Bit o' Levinas

From "The Thinking of Being and the Question of the Other" in Of God Who Comes to Mind:

We have asked whether the Other--who refuses identification, that is, thematization and hypostasis, but whom the philosophy of the tradition attempted to recover in the patience of the concept through the methodology of history as self-consciousness--must not be understood wholly as otherwise, in a putting in question of thought by the Infinite which thought could not contain; in the awakening. This is a putting in question and an awakening which are reversed into the ethics of responsibility for the other; an incessant putting in question of the quietude of the identity of the Same. It is a susception more passive than any passivity, yet an incessant awakening, a waking up in the midst of awakening that, without this, would become a "mood," a state of wakefulness, or wakefulness as a state. A thought more thoughtful than the thought of being, a sobering up that philosophy attempts to say; that is, which it attempts to communicate, and this, if only in a language that ceaselessly unsays itself, a language that insinuates.

The strong above is perhaps the most concise definition of postmodern metaphysics that I have encountered. I am currently working to equate the encounter with the screen as both an encounter with another(s) (other "sames" made other by their digital response-ability) and an encounter with the Face of the Other (Infinity). The screen can be passive in its presenting infinity, in its resistance to be said as any one identity. Of course, we also experience it as active: as comments, responses, mail, spam, as the presence of others (whose responses often question the primacy of my own thought).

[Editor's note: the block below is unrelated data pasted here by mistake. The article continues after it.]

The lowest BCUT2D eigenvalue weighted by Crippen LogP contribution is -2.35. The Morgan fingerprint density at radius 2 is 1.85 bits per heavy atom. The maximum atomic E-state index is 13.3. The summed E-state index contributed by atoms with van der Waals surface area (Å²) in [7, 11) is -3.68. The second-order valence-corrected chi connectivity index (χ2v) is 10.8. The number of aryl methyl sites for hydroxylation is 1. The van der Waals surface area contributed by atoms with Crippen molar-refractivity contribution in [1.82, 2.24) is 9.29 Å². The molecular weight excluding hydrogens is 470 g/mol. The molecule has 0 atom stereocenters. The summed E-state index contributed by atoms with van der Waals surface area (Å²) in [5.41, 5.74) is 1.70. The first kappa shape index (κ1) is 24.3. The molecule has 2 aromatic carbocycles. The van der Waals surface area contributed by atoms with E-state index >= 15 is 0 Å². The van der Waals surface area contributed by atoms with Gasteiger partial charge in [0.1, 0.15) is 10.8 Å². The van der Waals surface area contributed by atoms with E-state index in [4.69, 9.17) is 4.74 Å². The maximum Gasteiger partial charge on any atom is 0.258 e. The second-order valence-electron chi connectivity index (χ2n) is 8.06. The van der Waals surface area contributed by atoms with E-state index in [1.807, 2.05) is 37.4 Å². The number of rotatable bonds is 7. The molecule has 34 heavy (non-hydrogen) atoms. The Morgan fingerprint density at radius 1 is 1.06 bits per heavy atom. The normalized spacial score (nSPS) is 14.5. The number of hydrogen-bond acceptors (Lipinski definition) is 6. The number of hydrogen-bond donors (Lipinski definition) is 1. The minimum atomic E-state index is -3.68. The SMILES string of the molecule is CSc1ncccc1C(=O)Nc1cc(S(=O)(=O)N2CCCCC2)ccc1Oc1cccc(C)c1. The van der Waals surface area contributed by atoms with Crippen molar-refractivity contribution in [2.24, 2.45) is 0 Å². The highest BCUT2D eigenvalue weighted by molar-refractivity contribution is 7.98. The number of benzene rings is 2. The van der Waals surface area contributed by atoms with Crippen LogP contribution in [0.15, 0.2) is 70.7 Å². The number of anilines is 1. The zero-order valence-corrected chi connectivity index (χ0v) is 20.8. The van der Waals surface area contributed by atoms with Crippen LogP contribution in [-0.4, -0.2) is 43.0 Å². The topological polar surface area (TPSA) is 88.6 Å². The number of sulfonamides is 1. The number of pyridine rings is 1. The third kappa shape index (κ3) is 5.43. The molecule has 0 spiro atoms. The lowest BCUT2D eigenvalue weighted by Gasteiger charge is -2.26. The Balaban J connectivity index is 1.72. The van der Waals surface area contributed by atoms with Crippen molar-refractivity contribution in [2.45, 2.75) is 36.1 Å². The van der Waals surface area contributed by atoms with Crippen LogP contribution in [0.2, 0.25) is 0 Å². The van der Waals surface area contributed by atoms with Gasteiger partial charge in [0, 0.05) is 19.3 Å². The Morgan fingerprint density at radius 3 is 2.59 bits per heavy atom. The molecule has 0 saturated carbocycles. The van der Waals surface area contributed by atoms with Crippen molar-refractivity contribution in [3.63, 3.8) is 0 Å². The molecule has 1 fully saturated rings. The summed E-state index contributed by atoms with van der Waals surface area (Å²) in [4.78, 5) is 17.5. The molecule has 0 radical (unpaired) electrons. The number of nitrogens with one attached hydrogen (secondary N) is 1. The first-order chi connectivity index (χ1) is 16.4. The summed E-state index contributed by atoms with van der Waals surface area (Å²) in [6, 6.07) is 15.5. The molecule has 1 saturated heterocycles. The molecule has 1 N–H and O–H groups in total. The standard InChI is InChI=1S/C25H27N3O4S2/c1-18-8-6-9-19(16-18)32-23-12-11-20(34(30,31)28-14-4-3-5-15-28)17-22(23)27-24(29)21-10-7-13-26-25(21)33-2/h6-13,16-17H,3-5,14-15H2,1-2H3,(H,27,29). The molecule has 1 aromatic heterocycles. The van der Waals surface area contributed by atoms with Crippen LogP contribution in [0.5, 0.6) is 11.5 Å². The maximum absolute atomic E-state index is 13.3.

This essay, "The Thinking of Being" is my favorite Levinas I have read. It is short (a mere ten pages), but outlines many of Levinas' key concerns. If you've always wanted to know why Derrida considers indeterminacy such a big deal, read this essay (specifically page 116!)


Casey said...

Isn't the challenge for us to become passive?

I'm going to a conference soon and I'm going to use you as an example if you don't stop me now.

I'll say:

"I have this friend who I shared an office with until recently. We both watch the TV program LOST. Every Friday morning, he would come in and sit down, and I would say, 'LOST was awesome last night. And he'd say, 'I think I've almost got it figured out...' and then go into a complicated ontology of being to explain why one of the characters said a certain thing before doing a certain thing, or whatever."

And then I'll talk about the two different ways of viewing: A) the way of viewing that leads to an exclamation at the end of each episode that sounds something like, "Oh my God I can't wait till next week! -- that was so awesome!!!" And B) the way of viewing that leads one to scribble furiously over their notes on the show at the end of each episode, whispering to their viewing partners -- hold on, I've gotta get this down; I'm gonna turn this into a paper!

And my argument is going to be that, for Hawthorne, at least, the first method would be a far more ethical manner of viewing because it simply receives.

All this because I'm arguing that the way we read (or view) may correspond with the way we treat others.

And so the question: is it more ethical to listen to my story and respond with critique or ingenious summaries OR to simply listen... to listen attentively but not respond actively -- certainly not verbally?

Which is a more ethical way of listening to (for example) a poor person tell the story of how they became poor: A) to listen with quiet sympathy until they finish, and then to say "Thank you for sharing." OR B) to listen until they finish and then write a paper on it, or underscore something they said, or tell your own story, etc.

Am I drawing an unfair comparison?

Casey said...

You know about Jeremy Bentham, right? (!)

I mean, from Discipline and Punish or whatever...